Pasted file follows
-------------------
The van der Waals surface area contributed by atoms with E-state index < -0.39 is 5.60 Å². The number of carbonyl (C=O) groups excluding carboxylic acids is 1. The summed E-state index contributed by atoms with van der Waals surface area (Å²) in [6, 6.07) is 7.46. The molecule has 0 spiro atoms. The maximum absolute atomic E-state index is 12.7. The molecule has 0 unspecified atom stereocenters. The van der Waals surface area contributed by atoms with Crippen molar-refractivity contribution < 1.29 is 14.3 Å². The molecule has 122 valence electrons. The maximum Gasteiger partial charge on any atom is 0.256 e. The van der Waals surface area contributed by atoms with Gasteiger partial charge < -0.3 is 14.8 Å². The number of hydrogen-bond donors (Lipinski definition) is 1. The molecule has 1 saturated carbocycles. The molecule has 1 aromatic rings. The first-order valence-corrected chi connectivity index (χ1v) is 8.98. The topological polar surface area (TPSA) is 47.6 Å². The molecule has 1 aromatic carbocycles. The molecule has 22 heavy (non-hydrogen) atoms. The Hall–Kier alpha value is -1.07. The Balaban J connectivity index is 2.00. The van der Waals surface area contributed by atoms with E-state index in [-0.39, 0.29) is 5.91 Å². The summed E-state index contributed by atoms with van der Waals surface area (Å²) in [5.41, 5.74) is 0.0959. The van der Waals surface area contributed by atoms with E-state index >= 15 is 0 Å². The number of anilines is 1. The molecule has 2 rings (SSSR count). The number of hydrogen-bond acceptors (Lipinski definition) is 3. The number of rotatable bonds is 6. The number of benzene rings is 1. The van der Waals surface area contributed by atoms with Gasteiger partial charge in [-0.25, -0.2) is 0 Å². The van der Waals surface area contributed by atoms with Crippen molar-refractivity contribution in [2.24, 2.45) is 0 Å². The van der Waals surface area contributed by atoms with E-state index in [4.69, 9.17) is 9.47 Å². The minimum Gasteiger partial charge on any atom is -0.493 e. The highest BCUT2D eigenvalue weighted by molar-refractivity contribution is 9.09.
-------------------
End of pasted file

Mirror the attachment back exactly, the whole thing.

The van der Waals surface area contributed by atoms with E-state index < -0.39 is 5.60 Å². The number of carbonyl (C=O) groups excluding carboxylic acids is 1. The summed E-state index contributed by atoms with van der Waals surface area (Å²) in [6, 6.07) is 7.46. The molecule has 0 spiro atoms. The maximum absolute atomic E-state index is 12.7. The molecule has 0 unspecified atom stereocenters. The van der Waals surface area contributed by atoms with Crippen molar-refractivity contribution < 1.29 is 14.3 Å². The molecule has 122 valence electrons. The maximum Gasteiger partial charge on any atom is 0.256 e. The van der Waals surface area contributed by atoms with Gasteiger partial charge < -0.3 is 14.8 Å². The number of hydrogen-bond donors (Lipinski definition) is 1. The molecule has 1 saturated carbocycles. The molecule has 1 aromatic rings. The first-order valence-corrected chi connectivity index (χ1v) is 8.98. The topological polar surface area (TPSA) is 47.6 Å². The molecule has 1 aromatic carbocycles. The molecule has 22 heavy (non-hydrogen) atoms. The Hall–Kier alpha value is -1.07. The Balaban J connectivity index is 2.00. The van der Waals surface area contributed by atoms with E-state index in [-0.39, 0.29) is 5.91 Å². The summed E-state index contributed by atoms with van der Waals surface area (Å²) in [5.41, 5.74) is 0.0959. The van der Waals surface area contributed by atoms with E-state index >= 15 is 0 Å². The number of anilines is 1. The molecule has 2 rings (SSSR count). The number of hydrogen-bond acceptors (Lipinski definition) is 3. The number of rotatable bonds is 6. The number of benzene rings is 1. The van der Waals surface area contributed by atoms with Gasteiger partial charge in [-0.25, -0.2) is 0 Å². The van der Waals surface area contributed by atoms with Crippen molar-refractivity contribution in [2.24, 2.45) is 0 Å². The van der Waals surface area contributed by atoms with E-state index in [4.69, 9.17) is 9.47 Å². The minimum Gasteiger partial charge on any atom is -0.493 e. The highest BCUT2D eigenvalue weighted by molar-refractivity contribution is 9.09.